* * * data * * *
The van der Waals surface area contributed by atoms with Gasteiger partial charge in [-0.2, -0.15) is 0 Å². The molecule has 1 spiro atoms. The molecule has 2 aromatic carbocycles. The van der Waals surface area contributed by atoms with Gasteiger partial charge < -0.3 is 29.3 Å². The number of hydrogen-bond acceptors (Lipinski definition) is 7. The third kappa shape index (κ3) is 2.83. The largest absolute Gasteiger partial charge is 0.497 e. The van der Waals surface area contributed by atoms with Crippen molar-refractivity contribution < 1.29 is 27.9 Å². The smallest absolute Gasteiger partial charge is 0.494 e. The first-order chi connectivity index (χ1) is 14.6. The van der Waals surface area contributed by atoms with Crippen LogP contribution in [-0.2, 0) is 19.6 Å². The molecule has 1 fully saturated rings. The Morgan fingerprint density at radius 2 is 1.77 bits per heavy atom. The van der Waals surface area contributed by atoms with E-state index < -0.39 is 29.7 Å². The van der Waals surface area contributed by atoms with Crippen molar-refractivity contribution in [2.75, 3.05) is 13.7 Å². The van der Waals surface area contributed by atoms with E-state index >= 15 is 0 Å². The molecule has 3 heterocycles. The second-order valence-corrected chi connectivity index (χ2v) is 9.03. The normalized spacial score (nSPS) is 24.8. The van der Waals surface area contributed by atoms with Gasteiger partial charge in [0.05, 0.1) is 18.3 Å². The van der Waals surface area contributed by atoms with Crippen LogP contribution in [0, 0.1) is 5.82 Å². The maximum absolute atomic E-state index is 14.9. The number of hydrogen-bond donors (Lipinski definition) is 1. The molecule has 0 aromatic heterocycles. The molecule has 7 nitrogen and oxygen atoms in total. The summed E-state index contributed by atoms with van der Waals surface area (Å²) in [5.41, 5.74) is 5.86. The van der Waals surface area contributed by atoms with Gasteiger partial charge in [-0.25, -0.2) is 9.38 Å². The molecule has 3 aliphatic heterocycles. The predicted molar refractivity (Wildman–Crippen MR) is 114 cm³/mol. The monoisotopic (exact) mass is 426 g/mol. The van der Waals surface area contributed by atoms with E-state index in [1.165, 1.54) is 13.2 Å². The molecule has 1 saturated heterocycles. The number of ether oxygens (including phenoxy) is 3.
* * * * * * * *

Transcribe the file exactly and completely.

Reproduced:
The van der Waals surface area contributed by atoms with Gasteiger partial charge in [-0.2, -0.15) is 0 Å². The molecule has 1 spiro atoms. The molecule has 2 aromatic carbocycles. The van der Waals surface area contributed by atoms with Gasteiger partial charge < -0.3 is 29.3 Å². The number of hydrogen-bond acceptors (Lipinski definition) is 7. The third kappa shape index (κ3) is 2.83. The largest absolute Gasteiger partial charge is 0.497 e. The van der Waals surface area contributed by atoms with Crippen molar-refractivity contribution < 1.29 is 27.9 Å². The smallest absolute Gasteiger partial charge is 0.494 e. The first-order chi connectivity index (χ1) is 14.6. The van der Waals surface area contributed by atoms with Crippen LogP contribution in [-0.2, 0) is 19.6 Å². The molecule has 1 fully saturated rings. The Morgan fingerprint density at radius 2 is 1.77 bits per heavy atom. The van der Waals surface area contributed by atoms with E-state index < -0.39 is 29.7 Å². The van der Waals surface area contributed by atoms with Crippen molar-refractivity contribution in [2.75, 3.05) is 13.7 Å². The van der Waals surface area contributed by atoms with E-state index >= 15 is 0 Å². The molecule has 3 heterocycles. The second-order valence-corrected chi connectivity index (χ2v) is 9.03. The normalized spacial score (nSPS) is 24.8. The van der Waals surface area contributed by atoms with Gasteiger partial charge in [0.05, 0.1) is 18.3 Å². The van der Waals surface area contributed by atoms with Crippen LogP contribution in [0, 0.1) is 5.82 Å². The maximum absolute atomic E-state index is 14.9. The number of hydrogen-bond donors (Lipinski definition) is 1. The molecule has 0 aromatic heterocycles. The molecule has 7 nitrogen and oxygen atoms in total. The summed E-state index contributed by atoms with van der Waals surface area (Å²) in [5.41, 5.74) is 5.86. The van der Waals surface area contributed by atoms with Gasteiger partial charge in [-0.25, -0.2) is 9.38 Å². The molecule has 3 aliphatic heterocycles. The predicted molar refractivity (Wildman–Crippen MR) is 114 cm³/mol. The monoisotopic (exact) mass is 426 g/mol. The van der Waals surface area contributed by atoms with E-state index in [1.165, 1.54) is 13.2 Å². The molecule has 1 saturated heterocycles. The number of ether oxygens (including phenoxy) is 3.